St. Louis Cardinals

Reviewing 2017 spring training camp for the St. Louis Cardinals.

Coming off missing the playoffs in 2016, the St. Louis Cardinals played well in 2017 Grapefruit League action and generally avoided injury - with one key exception.

Personnel changes

Opening his sixth season at the helm of the St. Louis Cardinals, manager Mike Matheny welcomed two important newcomers to spring training camp in February, Dexter Fowler and Brett Cecil.

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Center fielder Fowler was signed to a five-year deal as a free agent, essentially taking departed free agent Matt Holliday’s spot on the roster. The only other significant 2016 contributor to leave was outfielder/first baseman Brandon Moss, who likely played his way out of a 2017 contract due a horrendous September 2016.

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With Zach Duke out for most, if not all of 2017, the Cardinals signed fellow lefty Cecil to a four-year contract to join Kevin Siegrist in the bullpen.

Other free agents not asked back for 2017 were oft-injured reliever Jordan Walden and journeyman pitcher Jerome Williams.

Left-handed starting pitcher Jaime Garcia, with one year to go on his contract, was traded during the off-season to Atlanta for three prospects.

For the second year in a row, free agent catcher Eric Fryer signed with St. Louis on a minor league contract with the intent of being added to the big-league roster at the end of spring training.

In a widely-celebrated deal announced on February 2, ace Carlos Martinez avoided arbitration, agreeing to a five-year, $51 million contract with additional options covering his first two free agent years in 2022 and 2013.

There were two key changes in the coaching staff from 2016. Triple-A manager Mike Shildt was added in a new position, quality control coach, and high-A manager Oliver Marmol was named first base coach. 2016 first base coach  Bill Mueller returned to his 2015 assistant hitting coach assignment after Derrick May was not retained.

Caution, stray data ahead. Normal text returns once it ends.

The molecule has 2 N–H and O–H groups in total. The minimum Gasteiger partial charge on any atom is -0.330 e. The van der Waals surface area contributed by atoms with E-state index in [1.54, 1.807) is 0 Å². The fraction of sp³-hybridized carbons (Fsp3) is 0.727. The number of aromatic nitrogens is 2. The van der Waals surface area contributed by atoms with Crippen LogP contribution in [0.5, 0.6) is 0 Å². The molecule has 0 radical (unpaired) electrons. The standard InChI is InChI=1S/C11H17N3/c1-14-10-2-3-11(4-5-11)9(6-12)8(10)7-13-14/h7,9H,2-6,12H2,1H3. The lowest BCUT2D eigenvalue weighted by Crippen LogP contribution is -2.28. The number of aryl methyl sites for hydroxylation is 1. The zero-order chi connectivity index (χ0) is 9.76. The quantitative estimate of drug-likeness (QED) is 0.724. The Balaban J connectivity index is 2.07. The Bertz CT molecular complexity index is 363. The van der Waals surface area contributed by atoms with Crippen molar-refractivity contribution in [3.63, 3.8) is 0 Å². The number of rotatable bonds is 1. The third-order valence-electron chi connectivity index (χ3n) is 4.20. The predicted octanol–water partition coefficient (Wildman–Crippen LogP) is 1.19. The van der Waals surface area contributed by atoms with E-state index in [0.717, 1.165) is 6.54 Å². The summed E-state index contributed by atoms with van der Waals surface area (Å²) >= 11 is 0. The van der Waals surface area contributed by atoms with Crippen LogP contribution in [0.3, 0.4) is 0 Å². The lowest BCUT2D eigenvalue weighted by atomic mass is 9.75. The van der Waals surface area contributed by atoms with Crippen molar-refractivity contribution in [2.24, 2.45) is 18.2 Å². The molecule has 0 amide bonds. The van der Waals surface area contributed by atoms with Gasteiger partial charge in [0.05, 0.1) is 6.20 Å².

Spring training injuries

On the pitching side, the major blow of the spring was delivered on the very first day of camp. The top pitching prospect in the game and projected starter Alex Reyes was lost for the year due to an elbow injury that required Tommy John surgery.

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This put greater focus on the questions coming into spring camp with two returning starters - the strengthened, but untested shoulder of Michael Wacha and the repaired elbow of Lance Lynn. Both passed their spring tests with flying colors.

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Wacha’s resurgence was crucial because not only was Reyes lost, but prospect Luke Weaver struggled in camp and reliever Trevor Rosenthal, promised a chance at starting, was injured for much of the spring and opens the season on the disabled list.

Along with Duke, Reyes and Rosenthal, two other pitchers will begin the season on the shelf. Impressive spring starter John Gant, part of the take in the Garcia trade, suffered a groin injury late in camp. Likely, he would have opened with Memphis had he been healthy. Also, lefty Tyler Lyons, coming back from off-season knee surgery, was deemed not quite ready to go.

All position players are healthy for the April 3rd opener – a major contrast to 2016, when three hitters began the season on the DL.

 

Spring training results

On the field, the club played well in Florida. In fact, its 20-8-4 record (.714) was St. Louis’ best showing in its 20 years of Grapefruit League play at Jupiter’s Roger Dean Stadium. However, spring attendance was down almost 20 percent from 2016 with a 20-year low in per-game average.

Continuing the pattern from the prior three years, the pitching led the way, with the very best staff ERA in MLB at 3.28. The offense was inconsistent, however, with a .735 OPS that was 23rd in MLB. The Cardinals were 22nd of the 30 teams in spring runs scored, something to watch in the regular season.

With an announced focus on baserunning for the third straight spring, the Cardinals were smack in the middle of the MLB pack with 22 stolen bases. Their success rate was a below-average 64.7 percent. For comparison, the MLB spring average was 67.6 percent.

The Cards did take a few extra bases as evidenced by their MLB-leading 17 triples. However, do not celebrate, as their spring doubles count of 48 was 50 behind the MLB leader and just one two-base hit out of the cellar. Overall, the team slugging mark of .407 was 23rd.

 

Camp controversy